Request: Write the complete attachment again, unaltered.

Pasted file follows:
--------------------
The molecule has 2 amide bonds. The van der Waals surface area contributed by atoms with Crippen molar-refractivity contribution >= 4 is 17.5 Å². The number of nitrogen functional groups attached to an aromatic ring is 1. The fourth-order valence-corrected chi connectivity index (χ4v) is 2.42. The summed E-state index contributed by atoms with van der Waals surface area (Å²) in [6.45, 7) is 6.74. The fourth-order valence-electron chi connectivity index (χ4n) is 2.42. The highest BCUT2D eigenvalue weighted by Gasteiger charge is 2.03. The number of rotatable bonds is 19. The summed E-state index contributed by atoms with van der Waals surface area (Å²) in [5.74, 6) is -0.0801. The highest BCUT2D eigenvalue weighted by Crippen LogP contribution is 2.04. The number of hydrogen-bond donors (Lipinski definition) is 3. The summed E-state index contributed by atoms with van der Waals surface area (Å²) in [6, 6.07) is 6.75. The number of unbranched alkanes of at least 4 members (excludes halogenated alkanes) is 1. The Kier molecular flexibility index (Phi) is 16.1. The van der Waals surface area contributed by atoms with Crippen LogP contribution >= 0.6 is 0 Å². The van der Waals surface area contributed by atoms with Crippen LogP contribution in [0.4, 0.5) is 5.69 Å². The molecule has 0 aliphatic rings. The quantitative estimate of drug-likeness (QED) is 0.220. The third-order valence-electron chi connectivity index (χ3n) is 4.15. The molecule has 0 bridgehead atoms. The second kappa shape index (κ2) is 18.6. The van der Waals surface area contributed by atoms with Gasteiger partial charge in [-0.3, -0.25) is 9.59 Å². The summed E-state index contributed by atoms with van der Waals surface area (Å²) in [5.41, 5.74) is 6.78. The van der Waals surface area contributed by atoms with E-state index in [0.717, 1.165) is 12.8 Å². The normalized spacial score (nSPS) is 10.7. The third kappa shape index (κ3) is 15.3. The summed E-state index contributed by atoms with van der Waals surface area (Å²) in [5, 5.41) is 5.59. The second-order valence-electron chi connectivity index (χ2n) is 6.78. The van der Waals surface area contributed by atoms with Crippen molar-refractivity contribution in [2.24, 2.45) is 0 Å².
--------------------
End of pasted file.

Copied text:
The molecule has 2 amide bonds. The van der Waals surface area contributed by atoms with Crippen molar-refractivity contribution >= 4 is 17.5 Å². The number of nitrogen functional groups attached to an aromatic ring is 1. The fourth-order valence-corrected chi connectivity index (χ4v) is 2.42. The summed E-state index contributed by atoms with van der Waals surface area (Å²) in [6.45, 7) is 6.74. The fourth-order valence-electron chi connectivity index (χ4n) is 2.42. The highest BCUT2D eigenvalue weighted by Gasteiger charge is 2.03. The number of rotatable bonds is 19. The summed E-state index contributed by atoms with van der Waals surface area (Å²) in [5.74, 6) is -0.0801. The highest BCUT2D eigenvalue weighted by Crippen LogP contribution is 2.04. The number of hydrogen-bond donors (Lipinski definition) is 3. The summed E-state index contributed by atoms with van der Waals surface area (Å²) in [6, 6.07) is 6.75. The number of unbranched alkanes of at least 4 members (excludes halogenated alkanes) is 1. The Kier molecular flexibility index (Phi) is 16.1. The van der Waals surface area contributed by atoms with Crippen LogP contribution >= 0.6 is 0 Å². The van der Waals surface area contributed by atoms with Crippen LogP contribution in [0.4, 0.5) is 5.69 Å². The molecule has 0 aliphatic rings. The quantitative estimate of drug-likeness (QED) is 0.220. The third-order valence-electron chi connectivity index (χ3n) is 4.15. The molecule has 0 bridgehead atoms. The second kappa shape index (κ2) is 18.6. The van der Waals surface area contributed by atoms with Gasteiger partial charge in [-0.3, -0.25) is 9.59 Å². The summed E-state index contributed by atoms with van der Waals surface area (Å²) in [5.41, 5.74) is 6.78. The van der Waals surface area contributed by atoms with E-state index in [0.717, 1.165) is 12.8 Å². The normalized spacial score (nSPS) is 10.7. The third kappa shape index (κ3) is 15.3. The summed E-state index contributed by atoms with van der Waals surface area (Å²) in [5, 5.41) is 5.59. The second-order valence-electron chi connectivity index (χ2n) is 6.78. The van der Waals surface area contributed by atoms with Crippen molar-refractivity contribution in [2.24, 2.45) is 0 Å².